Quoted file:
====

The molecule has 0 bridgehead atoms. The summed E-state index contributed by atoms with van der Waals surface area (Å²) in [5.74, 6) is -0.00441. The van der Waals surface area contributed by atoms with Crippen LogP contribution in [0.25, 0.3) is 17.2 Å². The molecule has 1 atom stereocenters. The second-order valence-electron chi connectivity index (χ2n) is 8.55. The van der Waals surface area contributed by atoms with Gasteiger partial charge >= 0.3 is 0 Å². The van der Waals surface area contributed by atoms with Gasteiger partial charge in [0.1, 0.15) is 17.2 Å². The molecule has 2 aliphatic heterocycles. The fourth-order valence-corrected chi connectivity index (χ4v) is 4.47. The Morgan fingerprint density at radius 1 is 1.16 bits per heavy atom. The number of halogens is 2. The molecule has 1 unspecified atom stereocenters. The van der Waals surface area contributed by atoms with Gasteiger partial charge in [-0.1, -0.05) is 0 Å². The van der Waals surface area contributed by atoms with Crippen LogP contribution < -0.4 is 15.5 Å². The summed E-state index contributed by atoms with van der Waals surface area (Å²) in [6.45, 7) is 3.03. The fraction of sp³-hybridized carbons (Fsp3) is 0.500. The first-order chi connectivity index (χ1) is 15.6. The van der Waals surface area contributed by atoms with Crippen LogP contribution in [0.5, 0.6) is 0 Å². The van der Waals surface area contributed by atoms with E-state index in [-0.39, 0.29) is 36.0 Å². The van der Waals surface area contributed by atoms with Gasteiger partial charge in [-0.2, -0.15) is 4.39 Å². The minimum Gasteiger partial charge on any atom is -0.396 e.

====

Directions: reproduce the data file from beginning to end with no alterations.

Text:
The molecule has 0 bridgehead atoms. The summed E-state index contributed by atoms with van der Waals surface area (Å²) in [5.74, 6) is -0.00441. The van der Waals surface area contributed by atoms with Crippen LogP contribution in [0.25, 0.3) is 17.2 Å². The molecule has 1 atom stereocenters. The second-order valence-electron chi connectivity index (χ2n) is 8.55. The van der Waals surface area contributed by atoms with Gasteiger partial charge >= 0.3 is 0 Å². The van der Waals surface area contributed by atoms with Gasteiger partial charge in [0.1, 0.15) is 17.2 Å². The molecule has 2 aliphatic heterocycles. The fourth-order valence-corrected chi connectivity index (χ4v) is 4.47. The Morgan fingerprint density at radius 1 is 1.16 bits per heavy atom. The number of halogens is 2. The molecule has 1 unspecified atom stereocenters. The van der Waals surface area contributed by atoms with Gasteiger partial charge in [-0.1, -0.05) is 0 Å². The van der Waals surface area contributed by atoms with Crippen LogP contribution < -0.4 is 15.5 Å². The summed E-state index contributed by atoms with van der Waals surface area (Å²) in [6.45, 7) is 3.03. The fraction of sp³-hybridized carbons (Fsp3) is 0.500. The first-order chi connectivity index (χ1) is 15.6. The van der Waals surface area contributed by atoms with Crippen LogP contribution in [0.5, 0.6) is 0 Å². The van der Waals surface area contributed by atoms with E-state index in [-0.39, 0.29) is 36.0 Å². The van der Waals surface area contributed by atoms with Gasteiger partial charge in [-0.2, -0.15) is 4.39 Å². The minimum Gasteiger partial charge on any atom is -0.396 e.